The pharmaceutical industry makes double digit percentage profits. They are some of the most profitable organisations on earth. We aren’t privy generally to their balance sheets, but it is widely understood they spend as much as half or more of their budget on promotion. Their advertising budgets generally outweigh their research budgets.
How they best allocate spending between the various divisions of their company is entirely – and appropriately – an internal matter, and it is conceivable that if enough doctors chose not to see drug reps, some companies may shift their allocations in response. This does not present any ethical or moral dilemma for a doctor, nor any threat to patient health or new drug research.
One of the reasons that each company feels obliged to spend so much on pharmaceutical reps is because every other company also has reps. In ‘game theory’, this is called an ‘arms race’. If everyone else’s reps are convincing their doctor-clients to switch brands, a company can’t afford to not employ reps, because of the potential loss of market share.
An article in the Harvard Journal of Law and Technology explains the background: (Wang)
[US] pharmaceutical companies spent $57.7 billion on marketing in 2004…The estimates include physicians detailing ($20.4 billion) [and] samples ($15.9 billion)…The top ten largest global pharmaceutical companies spent a total of $739 billion on “marketing and administration” between 1996 and 2005, compared to $288 billion on R&D and $43 billion on capital improvements.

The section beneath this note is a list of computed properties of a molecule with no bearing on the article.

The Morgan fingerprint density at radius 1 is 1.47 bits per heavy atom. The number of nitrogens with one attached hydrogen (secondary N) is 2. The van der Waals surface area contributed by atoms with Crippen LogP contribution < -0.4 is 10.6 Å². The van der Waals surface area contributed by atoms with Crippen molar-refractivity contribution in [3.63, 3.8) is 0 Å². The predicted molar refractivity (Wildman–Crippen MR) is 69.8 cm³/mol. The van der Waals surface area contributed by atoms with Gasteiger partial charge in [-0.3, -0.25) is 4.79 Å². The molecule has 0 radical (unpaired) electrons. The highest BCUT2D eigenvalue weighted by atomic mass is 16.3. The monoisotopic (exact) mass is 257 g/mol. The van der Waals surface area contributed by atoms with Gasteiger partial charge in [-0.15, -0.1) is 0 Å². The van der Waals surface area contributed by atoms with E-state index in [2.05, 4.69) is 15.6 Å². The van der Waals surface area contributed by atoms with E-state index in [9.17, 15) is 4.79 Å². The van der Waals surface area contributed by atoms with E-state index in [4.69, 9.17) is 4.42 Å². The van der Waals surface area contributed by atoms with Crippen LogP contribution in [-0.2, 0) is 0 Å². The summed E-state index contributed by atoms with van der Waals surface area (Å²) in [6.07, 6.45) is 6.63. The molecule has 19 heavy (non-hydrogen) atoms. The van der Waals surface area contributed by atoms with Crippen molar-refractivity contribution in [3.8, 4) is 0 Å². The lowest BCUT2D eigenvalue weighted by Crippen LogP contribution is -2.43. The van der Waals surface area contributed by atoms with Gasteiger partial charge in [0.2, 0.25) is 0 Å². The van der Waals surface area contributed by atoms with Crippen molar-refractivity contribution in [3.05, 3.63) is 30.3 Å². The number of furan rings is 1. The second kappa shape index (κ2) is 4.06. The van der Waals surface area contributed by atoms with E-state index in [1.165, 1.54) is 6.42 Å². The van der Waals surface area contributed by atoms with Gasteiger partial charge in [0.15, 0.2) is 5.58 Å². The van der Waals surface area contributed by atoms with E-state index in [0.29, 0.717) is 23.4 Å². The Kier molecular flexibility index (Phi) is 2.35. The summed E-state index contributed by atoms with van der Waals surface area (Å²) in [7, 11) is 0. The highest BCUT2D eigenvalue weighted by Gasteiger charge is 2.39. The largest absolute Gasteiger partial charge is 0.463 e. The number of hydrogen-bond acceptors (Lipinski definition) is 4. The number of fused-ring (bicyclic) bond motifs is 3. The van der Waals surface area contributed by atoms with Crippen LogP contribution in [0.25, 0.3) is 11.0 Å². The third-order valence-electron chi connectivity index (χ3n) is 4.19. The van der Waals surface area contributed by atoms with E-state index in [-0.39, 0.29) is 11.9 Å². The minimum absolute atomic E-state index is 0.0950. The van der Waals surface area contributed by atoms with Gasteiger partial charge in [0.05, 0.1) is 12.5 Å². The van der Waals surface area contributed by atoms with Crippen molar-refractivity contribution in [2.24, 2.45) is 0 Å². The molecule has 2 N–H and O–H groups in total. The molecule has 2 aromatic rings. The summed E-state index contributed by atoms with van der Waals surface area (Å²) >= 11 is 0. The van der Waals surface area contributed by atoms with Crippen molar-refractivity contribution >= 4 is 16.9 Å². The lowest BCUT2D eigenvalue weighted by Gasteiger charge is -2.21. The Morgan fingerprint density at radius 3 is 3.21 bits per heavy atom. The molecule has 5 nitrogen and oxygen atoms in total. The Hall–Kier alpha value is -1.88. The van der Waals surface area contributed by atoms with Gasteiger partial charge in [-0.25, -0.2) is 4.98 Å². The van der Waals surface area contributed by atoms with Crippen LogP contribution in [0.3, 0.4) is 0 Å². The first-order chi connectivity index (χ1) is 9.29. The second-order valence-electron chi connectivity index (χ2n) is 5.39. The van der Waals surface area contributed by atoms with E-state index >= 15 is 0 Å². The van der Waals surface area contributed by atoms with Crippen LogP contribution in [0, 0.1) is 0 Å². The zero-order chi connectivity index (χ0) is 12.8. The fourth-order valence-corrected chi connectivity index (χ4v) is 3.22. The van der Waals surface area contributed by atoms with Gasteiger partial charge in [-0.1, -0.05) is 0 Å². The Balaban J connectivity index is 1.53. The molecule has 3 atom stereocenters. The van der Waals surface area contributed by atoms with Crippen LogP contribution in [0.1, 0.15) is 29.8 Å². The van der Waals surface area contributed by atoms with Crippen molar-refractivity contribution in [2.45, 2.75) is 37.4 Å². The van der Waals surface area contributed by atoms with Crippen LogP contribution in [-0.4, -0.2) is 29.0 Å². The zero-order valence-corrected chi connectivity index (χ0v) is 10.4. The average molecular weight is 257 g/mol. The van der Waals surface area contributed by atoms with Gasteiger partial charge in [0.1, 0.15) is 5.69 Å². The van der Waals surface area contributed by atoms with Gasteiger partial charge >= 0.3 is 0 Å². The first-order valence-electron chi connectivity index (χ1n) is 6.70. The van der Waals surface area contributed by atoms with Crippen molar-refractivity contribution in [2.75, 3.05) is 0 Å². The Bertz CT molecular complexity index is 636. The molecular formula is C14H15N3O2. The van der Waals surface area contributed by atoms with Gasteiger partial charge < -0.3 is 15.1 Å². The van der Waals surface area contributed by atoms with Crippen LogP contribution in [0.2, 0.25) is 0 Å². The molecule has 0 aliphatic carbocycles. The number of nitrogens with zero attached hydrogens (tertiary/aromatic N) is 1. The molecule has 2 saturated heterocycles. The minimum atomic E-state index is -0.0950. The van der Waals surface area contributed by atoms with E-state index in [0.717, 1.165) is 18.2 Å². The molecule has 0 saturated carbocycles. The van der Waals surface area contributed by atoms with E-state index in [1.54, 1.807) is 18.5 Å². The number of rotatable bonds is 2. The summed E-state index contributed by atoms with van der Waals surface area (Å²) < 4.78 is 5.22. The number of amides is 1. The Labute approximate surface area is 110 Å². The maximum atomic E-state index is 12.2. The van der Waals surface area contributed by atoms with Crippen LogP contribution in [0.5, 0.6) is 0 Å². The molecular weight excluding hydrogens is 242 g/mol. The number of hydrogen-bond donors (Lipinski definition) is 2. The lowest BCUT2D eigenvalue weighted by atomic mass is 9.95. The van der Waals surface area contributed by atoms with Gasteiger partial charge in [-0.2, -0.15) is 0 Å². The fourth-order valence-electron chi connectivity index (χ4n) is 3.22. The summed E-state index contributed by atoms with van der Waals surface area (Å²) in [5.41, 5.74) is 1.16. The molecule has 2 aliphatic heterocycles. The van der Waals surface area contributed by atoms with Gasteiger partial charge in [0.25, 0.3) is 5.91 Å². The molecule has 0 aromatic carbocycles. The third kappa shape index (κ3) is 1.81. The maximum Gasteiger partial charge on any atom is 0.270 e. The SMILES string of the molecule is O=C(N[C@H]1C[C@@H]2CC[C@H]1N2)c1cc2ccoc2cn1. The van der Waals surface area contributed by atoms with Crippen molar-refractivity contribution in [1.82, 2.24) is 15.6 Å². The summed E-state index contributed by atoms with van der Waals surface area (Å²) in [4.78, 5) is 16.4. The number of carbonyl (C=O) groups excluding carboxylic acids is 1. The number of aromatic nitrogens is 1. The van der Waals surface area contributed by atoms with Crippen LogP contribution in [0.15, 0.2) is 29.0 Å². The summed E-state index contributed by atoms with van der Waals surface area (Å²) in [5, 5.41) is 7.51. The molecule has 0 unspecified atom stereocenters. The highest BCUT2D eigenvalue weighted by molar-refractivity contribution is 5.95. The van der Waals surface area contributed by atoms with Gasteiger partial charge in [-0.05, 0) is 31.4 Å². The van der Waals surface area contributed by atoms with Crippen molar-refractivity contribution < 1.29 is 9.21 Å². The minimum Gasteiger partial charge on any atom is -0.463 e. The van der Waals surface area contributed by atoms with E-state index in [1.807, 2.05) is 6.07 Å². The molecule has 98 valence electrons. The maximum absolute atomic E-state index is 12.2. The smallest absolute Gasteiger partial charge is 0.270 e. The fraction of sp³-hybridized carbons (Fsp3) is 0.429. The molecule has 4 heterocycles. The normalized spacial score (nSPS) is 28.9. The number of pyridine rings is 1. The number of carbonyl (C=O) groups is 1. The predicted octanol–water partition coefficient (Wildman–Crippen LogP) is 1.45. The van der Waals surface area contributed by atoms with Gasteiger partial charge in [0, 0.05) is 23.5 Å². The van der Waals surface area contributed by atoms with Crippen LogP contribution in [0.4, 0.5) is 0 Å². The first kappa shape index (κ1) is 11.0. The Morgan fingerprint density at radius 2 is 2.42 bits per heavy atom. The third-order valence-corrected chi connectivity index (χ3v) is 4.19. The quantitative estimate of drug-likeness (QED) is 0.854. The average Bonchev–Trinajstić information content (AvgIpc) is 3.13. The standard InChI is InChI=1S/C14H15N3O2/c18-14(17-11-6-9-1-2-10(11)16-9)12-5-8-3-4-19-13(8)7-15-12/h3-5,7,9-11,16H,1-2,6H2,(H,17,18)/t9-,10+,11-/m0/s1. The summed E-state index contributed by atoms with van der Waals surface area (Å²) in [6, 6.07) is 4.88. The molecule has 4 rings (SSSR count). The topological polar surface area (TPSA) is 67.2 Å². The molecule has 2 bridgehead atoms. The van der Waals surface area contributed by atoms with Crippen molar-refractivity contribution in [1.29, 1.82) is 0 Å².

Wang then explains the arms race:
The immense cost of marketing, R&D, and regulatory approval puts tremendous pressure on brands to achieve their sales goals…Marketing generates sales. Pressure to increase sales then leads to yet more marketing…This costly cycle translates into an arms race among competitors in the same disease indication or drug class…Each player is unable to unilaterally decrease the level of marketing without unilaterally shouldering the harm; therefore, no one company is willing to break the vicious cycle.
Taking this pledge could even be thought of as doing your tiny bit to help break this vicious cycle!
The article goes on to discuss regulatory ‘top down’ solutions to the arms race, but the ‘No Advertising Please’ campaign is very much an alternative from the ground up. Both solutions ideally involve across-the-board, uniform reductions, which is another reason it is important to see no reps, rather than just fewer reps.
If enough doctors in Australia took this pledge, it may indeed reduce the demand for pharmaceutical reps. The arms race would become less critical and eventually the ‘supply’ of jobs for reps might diminish. We don’t pretend to know how each company would spend the extra money saved: perhaps it might even go into drug research!
What we do know is that evidence suggests the cost of prescribing might drop and the quality of prescribing might increase (Spurling).